7. available 27. formula 47. process
8. benefit 28. function 48. required
9. concept 29. identified 49. research
10. consistent 30. income 50. response
11. constitutional 31. indicate 51. role
12. context 32. individual 52. section
13. contract 33. interpretation 53. sector
14. create 34. involved 54. significant
15. data 35. issues 55. similar
16. definition 36. labour 56. source
17. derived 37. legal 57. specific
18. distribution 38. legislation 58. structure
19. economic 39. major 59. theory
20. environment 40. method 60. variable

An Introduction to Academic Discourse (4th ed.) T131 & 132 page 25

PRESENTATIONS: Extended definition
During the semester, students will give one or more presentations
of around 3 to 4 minutes using only note cards as a memory aid.
PowerPoint, the blackboard, or other visual aids should not be
used. Teachers should schedule roughly a half dozen
presentations for the end of each of the four core units with the
topics being connected to the particular rhetorical mode of the
writing component. For example, in unit 1 a half dozen or so
students will give extended definitions; in unit 2 the next half
dozen will speak about problems and solutions or causes and
effects; in unit 3, the topics will be based on comparison; and in
unit 4, they will be based on argument. As mentioned above, if
time allows, students can give more than one presentation during
the semester.

Order of speakers

As a general rule, it is advisable not to follow ID number order when drawing up the schedule
of speakers so students should be allowed to draw lots and leave it to chance. Speakers need
at least a week’s notice to prepare their presentation so determining the order of speakers for
the whole semester is probably best done as early as possible. Presentations can be done
individually, in pairs, or in groups as long as the students all do an equal amount of
preparation and speak for roughly the same amount of time.

Definition topics

Teachers can select the terms for definition or can let students choose. Terms should be
chosen for their interest value. Where students are allowed to choose their own term,
concepts from Arab culture provide a good resource and have the added advantage of being
new to the teacher—interest is created through the information gap that the student can fill.
Abstract terms such as “happiness” and “success” require thought and can also be productive
as can relatively new terms like ‘lurker” and “blogosphere”. Presentations need not be on the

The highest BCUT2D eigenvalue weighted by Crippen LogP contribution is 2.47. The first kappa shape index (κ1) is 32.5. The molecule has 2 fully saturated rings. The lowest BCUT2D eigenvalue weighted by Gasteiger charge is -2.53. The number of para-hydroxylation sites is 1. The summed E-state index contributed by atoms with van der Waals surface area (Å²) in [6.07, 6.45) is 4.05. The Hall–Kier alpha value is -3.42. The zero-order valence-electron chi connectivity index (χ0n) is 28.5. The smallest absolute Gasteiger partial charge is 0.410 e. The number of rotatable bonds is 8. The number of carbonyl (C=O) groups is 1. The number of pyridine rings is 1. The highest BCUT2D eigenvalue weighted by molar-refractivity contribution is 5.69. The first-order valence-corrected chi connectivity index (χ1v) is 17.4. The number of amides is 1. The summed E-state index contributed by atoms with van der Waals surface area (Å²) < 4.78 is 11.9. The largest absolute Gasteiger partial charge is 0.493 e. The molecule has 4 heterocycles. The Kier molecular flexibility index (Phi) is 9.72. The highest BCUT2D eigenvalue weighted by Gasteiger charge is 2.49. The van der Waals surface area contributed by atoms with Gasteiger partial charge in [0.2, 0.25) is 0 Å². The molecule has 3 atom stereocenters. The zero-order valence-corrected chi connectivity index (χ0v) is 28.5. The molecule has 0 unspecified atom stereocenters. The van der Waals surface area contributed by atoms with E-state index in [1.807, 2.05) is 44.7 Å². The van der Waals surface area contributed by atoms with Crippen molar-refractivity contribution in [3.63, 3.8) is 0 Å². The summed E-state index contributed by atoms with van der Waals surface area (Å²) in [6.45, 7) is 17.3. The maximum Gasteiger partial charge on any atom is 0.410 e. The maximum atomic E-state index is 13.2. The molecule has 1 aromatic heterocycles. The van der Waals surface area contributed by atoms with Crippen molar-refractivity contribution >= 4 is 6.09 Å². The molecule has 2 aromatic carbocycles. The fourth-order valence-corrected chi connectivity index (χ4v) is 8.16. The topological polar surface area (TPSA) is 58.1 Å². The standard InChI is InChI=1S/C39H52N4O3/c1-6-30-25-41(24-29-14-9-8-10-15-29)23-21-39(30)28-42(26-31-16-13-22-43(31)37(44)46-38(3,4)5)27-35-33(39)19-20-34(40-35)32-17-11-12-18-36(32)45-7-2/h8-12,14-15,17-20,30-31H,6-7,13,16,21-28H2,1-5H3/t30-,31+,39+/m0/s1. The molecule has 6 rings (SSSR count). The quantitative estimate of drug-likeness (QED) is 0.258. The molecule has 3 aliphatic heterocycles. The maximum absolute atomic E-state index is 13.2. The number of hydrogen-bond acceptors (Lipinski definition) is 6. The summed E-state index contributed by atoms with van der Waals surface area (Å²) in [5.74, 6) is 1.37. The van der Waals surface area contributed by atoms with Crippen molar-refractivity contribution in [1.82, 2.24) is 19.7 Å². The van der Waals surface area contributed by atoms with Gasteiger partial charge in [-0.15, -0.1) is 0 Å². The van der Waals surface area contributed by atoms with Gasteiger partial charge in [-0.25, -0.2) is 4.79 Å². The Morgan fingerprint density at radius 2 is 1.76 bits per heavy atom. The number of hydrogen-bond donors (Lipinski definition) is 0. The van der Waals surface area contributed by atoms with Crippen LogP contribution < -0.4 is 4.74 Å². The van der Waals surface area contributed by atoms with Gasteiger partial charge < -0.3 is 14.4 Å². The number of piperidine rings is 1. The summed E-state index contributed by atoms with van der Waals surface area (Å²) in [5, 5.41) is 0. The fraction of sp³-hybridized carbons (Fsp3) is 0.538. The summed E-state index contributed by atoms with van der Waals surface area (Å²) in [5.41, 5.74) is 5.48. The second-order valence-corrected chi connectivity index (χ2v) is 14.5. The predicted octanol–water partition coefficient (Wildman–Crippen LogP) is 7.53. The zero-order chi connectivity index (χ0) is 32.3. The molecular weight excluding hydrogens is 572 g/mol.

theme—any subject is valid.


Students should first of all identify themselves and then identify the term they are going to
define Presentations that deal with an extended definition can closely follow the written
model, that is, a topic sentence consisting of a formal sentence definition followed by an
elaboration which could involve description, etymology, historical background, classification,
causal analysis, comparison, and so on. A formal conclusion will not always be necessary.


Students are not allowed to use PowerPoint or other visual aids so one of the key features is
their delivery. They must not read out their presentation but can refer to brief notes written on
note cards. The tone is relaxed, informal and conversational. The delivery should be

An Introduction to Academic Discourse (4th ed.) T131 & 132 page 26

authoritative with students speaking slowly and clearly, moving and making appropriate
gestures, and maintaining eye contact with the audience.
Refer to the checklist below:

Checklist for English 101 oral presentations

Does the student give his presentation within the set time limits?
Does he introduce himself and identify the topic?
Does he show clear divisions between different parts of his speech?
Does he speak loudly, slowly and clearly enough to be easily understood?
Does he pronounce his words, especially key words, correctly?
Does he use grammar correctly?
Does his voice sound natural and relaxed?
Does he sound interested and enthusiastic?
Is his delivery confident and authoritative?
Does he occasionally use Arabic without realising it (shismuh)?
Does he have any voice mannerisms that need eliminating (coughs, “okay?”, “errr”, “right”)?
Is he dependent on reading his presentation?
Does any memorisation sound unnatural?
Does he position himself correctly at the front of the class?
Does he move and make appropriate gestures that support his speech?
Does he maintain eye contact with his audience?
Does he end his speech effectively?

A marking sheet

A simple marking sheet is given below. Teachers are free to modify it or use their own.

English 101 Oral Presentation Marking Form

Name: ID#: SEC/SN:

Presentation topic:

1. Delivery:

2. Body language:

3. Content:

4. Organization:

5. Overall impression:

Additional comments: Grade:

An Introduction to Academic Discourse (4th ed.) T131 & 132 page 27